Around 2002, I got rid of my cassette collection. I had moved into a smaller apartment, and the cassettes hadn’t been played in years. In fact, I donated the boombox with a cassette deck to Goodwill to make room.
So now I had no convenient means to play these cassettes, and most of them had made the upgrade to CD anyway. The ones that hadn’t were on their way to the cutout bin, if they weren’t already there.
I brought the cassettes to Half-Priced Books down on South Lamar and Manchaca in Austin, Texas and bid all but five farewell.
Why five? Well, I wanted to upgrade those select titles to CD eventually, but I didn’t want to relinquish ownership of them. So I kept them on cassette as a reminder to one day make that transition.
A self-titled compilation from Yano Akiko was one of them.
At the time I bought the Yano cassette, I fell down a rabbit hole of anime pop music. Megazone 23, Macross: Do You Remember Love? and Bubblegum Crisis sent me on a spending spree that introduced me to Hamada Mari, Nakamori Akina and Nagai Mariko.
Japanese imports weren’t cheap, so I gave any US-released Japanese artist a shot.
Akiko Yano, the compilation, had the unique distinction of intersecting two of my teen-aged interests — Japanese pop and downtown New York improvisation.
John Zorn and Nonesuch Records president Robert Hurwitz put together the compilation, and Yano went on to release two additional albums on the label.
My 18-year-old ears could recognize a maturity and depth to Yano’s music that maybe those anime soundtracks didn’t quite possess, but at that age, I wanted ear candy. So I listened to the cassette a few times, then headed back to Miyasato Kumi and Iijima Mari.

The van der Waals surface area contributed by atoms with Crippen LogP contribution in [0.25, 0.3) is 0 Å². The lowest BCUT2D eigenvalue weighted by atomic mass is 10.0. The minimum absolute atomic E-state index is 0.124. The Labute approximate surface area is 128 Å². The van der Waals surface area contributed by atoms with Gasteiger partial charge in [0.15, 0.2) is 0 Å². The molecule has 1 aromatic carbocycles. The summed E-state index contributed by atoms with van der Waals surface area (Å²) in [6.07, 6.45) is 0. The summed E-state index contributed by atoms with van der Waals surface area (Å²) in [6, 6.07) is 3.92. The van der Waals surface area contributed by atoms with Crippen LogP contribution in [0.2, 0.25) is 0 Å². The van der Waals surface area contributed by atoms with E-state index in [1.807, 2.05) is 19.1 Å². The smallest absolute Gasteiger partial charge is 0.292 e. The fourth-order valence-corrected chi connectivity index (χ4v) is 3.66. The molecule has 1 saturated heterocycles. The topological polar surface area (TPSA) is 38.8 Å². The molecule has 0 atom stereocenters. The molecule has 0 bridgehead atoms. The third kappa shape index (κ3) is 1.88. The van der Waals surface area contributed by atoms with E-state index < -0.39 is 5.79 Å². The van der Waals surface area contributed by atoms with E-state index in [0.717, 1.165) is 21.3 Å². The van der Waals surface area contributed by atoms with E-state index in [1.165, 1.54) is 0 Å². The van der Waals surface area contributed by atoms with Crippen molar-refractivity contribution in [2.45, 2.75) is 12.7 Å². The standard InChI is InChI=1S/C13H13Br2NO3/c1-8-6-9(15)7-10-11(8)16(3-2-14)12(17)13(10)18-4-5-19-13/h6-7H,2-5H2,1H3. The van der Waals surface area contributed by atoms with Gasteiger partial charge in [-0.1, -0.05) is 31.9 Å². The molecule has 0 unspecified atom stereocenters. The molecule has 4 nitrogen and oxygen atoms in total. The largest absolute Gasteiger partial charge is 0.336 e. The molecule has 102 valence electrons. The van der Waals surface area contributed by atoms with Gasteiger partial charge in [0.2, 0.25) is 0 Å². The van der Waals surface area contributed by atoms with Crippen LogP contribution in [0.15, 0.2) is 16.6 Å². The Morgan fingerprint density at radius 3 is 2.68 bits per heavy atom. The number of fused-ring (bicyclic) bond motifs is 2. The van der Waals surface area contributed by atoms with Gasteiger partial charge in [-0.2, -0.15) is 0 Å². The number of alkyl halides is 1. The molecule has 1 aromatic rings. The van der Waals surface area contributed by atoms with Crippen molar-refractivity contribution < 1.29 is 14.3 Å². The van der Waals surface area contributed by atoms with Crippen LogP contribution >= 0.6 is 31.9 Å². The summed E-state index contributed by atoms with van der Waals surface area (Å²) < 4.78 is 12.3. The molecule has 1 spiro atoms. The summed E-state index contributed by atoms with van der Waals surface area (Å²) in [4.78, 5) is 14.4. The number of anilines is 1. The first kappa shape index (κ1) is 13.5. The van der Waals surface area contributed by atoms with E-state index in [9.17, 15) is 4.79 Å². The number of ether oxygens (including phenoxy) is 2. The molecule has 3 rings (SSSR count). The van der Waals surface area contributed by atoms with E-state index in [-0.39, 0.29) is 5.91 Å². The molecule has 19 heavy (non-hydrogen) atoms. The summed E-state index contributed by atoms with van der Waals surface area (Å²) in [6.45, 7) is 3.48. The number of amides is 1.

The cassette ended up in box, which ended up in the closet. Out of sight, out of mind. But somehow it survived two interstate moves.
Another cassette that survived the purge was Oranges and Lemons by XTC. Finding it on vinyl spurred me to seek out the remaining survivors. I fished out a 4-track recorder I bought in the early ’90s — my first piece of recording gear — and transferred them to digital files.
It had been nearly 25 years since I first listened to Akiko Yano, and now I had a decade worth of listening to Shiina Ringo, NUMBER GIRL, Cocco and Utada Hikaru under my belt.
Yano was the proto-Ringo, perhaps even the proto-UA. She took the J-pop template and embellished it with traditional Japanese music, Latin music and even some classical.
She doesn’t have the powerhouse vocals of Shiina or UA, but she predated their inventiveness. For all I know, she could have influenced them.
And being a child of the ’80s, I find something reassuring about all the analog synths that wind their way through Yano’s more conventional tracks.
I’m glad I possessed enough of my wits back in 2002 to spare Akiko Yano from the cassette purge, and it’s luck that allowed me to make that upgrade many, many years later. The CD version is out of print, and it’s not even available through the digital services. Thank you, Silver Platters, for having a used copy on hand.
Have a listen to “David”: